Nation Inside is hearing reports from prisoners and families across the country regarding abusive heat conditions, an issue of life and death as summer rolls in and climate disruption brings triple digit temperatures. Let’s protect those inside by putting the pressure on prison officials to fix oppressive heat conditions.
Hundreds of prisons, jails, and detention centers are already sweltering. Where facilities fail to take appropriate measures to cool inmates, there will be illness, needless suffering and death. Exposing those inside our nation’s prisons to lethal temperatures is wrong. It’s unconstitutional —amounting to a form of cruel and unusual punishment—and a violation of basic human rights. Help those inside by joining the national “Stop the Heat” campaign.
Far too often, non-air-conditioned cells are also overcrowded, putting lives in jeopardy.According to a Columbia University report, members of the prison population have a number of risk factors “including advanced age, poor mental and physical health, and the use of medications,” that make them especially vulnerable to hyperthermia and other heat related conditions. The 300 women held in Montgomery Women’s Facility in Alabama, are housed in an uninsulated tin shed, in which the doors are kept closed and they have only several fans circulating the hot air within. Summertime in the South is hot, with the average temperature being in the high 90’s with high humidity.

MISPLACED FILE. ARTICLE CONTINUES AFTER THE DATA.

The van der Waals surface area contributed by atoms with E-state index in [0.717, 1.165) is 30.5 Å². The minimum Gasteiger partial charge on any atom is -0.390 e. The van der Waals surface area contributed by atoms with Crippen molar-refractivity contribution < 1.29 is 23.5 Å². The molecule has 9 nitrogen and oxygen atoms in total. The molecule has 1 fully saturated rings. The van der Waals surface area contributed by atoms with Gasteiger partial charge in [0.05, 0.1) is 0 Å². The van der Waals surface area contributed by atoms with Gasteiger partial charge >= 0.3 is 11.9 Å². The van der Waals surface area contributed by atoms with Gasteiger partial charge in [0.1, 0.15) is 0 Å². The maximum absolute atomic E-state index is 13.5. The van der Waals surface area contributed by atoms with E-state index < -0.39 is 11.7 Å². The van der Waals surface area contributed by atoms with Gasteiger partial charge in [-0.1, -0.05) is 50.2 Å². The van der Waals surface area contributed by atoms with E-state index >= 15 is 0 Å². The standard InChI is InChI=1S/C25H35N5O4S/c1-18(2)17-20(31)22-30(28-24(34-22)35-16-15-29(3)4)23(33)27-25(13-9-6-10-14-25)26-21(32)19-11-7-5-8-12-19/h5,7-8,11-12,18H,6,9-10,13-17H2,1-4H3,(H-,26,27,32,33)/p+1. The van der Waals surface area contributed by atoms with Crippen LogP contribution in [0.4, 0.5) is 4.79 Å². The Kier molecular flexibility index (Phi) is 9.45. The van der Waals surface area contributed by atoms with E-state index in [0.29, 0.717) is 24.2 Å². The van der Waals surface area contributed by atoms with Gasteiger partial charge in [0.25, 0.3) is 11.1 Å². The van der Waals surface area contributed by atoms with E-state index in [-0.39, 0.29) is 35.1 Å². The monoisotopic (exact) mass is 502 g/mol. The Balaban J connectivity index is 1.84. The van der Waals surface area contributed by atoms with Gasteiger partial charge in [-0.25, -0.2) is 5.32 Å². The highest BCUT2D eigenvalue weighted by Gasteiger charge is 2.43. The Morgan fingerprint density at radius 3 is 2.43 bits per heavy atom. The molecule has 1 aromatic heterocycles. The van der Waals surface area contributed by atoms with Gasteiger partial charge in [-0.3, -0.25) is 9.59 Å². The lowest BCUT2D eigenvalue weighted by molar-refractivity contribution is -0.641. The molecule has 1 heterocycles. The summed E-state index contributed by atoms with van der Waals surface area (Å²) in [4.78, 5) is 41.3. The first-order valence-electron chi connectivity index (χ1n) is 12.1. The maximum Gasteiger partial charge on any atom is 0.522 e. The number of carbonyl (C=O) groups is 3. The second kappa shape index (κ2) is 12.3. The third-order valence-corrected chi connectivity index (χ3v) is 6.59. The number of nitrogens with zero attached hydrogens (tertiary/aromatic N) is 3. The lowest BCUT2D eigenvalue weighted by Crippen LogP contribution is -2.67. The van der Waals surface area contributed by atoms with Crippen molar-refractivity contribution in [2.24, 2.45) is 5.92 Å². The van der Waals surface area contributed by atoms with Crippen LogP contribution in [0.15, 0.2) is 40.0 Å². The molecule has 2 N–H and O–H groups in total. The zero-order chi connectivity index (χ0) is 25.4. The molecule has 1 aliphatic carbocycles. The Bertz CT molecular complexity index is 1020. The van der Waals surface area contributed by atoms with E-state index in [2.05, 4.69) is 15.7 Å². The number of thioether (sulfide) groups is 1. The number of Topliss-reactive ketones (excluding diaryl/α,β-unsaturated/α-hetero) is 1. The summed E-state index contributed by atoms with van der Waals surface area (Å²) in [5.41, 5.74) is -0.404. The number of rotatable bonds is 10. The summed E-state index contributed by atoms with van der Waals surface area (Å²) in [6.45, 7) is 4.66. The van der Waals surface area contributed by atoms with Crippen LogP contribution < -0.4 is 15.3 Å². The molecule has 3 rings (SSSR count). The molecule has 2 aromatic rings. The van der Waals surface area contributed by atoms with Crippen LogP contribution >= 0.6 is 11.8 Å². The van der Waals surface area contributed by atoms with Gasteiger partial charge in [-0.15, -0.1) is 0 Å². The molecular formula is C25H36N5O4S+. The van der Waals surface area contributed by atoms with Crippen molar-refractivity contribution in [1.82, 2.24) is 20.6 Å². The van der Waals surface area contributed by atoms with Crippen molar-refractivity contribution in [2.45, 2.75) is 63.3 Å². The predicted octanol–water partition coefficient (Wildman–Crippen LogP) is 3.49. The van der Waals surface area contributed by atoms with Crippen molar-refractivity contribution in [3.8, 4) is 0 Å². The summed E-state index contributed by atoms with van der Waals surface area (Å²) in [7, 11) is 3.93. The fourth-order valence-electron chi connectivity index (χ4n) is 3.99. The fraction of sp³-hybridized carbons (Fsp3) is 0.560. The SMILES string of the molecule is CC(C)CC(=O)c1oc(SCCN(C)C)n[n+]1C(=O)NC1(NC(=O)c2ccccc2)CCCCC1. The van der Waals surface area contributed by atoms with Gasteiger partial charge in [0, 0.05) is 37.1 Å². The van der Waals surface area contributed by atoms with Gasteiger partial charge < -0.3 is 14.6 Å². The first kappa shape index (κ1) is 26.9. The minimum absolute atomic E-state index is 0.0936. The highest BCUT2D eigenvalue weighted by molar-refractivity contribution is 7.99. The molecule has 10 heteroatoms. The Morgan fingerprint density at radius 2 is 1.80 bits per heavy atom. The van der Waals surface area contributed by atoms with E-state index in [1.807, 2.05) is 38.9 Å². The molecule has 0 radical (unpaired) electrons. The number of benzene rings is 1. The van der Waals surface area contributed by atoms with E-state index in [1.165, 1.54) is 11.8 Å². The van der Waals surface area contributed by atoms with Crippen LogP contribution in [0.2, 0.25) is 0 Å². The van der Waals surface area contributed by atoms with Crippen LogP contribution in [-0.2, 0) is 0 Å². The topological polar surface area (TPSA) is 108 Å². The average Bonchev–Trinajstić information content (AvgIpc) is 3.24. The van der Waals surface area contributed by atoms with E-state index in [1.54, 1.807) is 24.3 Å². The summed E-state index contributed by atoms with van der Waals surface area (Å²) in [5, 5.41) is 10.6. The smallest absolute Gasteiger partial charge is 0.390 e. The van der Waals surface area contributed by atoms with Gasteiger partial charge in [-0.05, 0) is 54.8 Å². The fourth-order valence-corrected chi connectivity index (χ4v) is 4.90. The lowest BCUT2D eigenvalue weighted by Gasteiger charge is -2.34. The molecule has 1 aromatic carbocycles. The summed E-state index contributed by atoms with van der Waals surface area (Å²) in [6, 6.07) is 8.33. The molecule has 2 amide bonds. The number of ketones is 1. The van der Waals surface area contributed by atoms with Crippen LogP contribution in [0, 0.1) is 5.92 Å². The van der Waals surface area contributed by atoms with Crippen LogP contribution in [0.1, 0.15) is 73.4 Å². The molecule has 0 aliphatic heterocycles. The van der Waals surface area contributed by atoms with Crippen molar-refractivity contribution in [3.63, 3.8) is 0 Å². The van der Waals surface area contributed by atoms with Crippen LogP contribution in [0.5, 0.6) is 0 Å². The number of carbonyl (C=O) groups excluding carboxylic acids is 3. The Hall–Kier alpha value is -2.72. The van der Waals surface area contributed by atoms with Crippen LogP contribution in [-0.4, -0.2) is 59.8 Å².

The hottest states show the most acute thermic peril. Between 2012 and 2014, 14 prisoners perished from heat exposure in Texas. But heat-related prison deaths are liable to occur anywhere. In 2014, homeless veteran Jerome Murdough was found dead in a Rikers Island cell in New York. The temperature in the mental health unit Murdough had been placed in had exceeded 100 degrees.
History and momentum are on our side. The Stop the Heat campaign will mobilize a national network of concerned citizens against prison heat abuse. Join the campaign today. #STOPTHEHEAT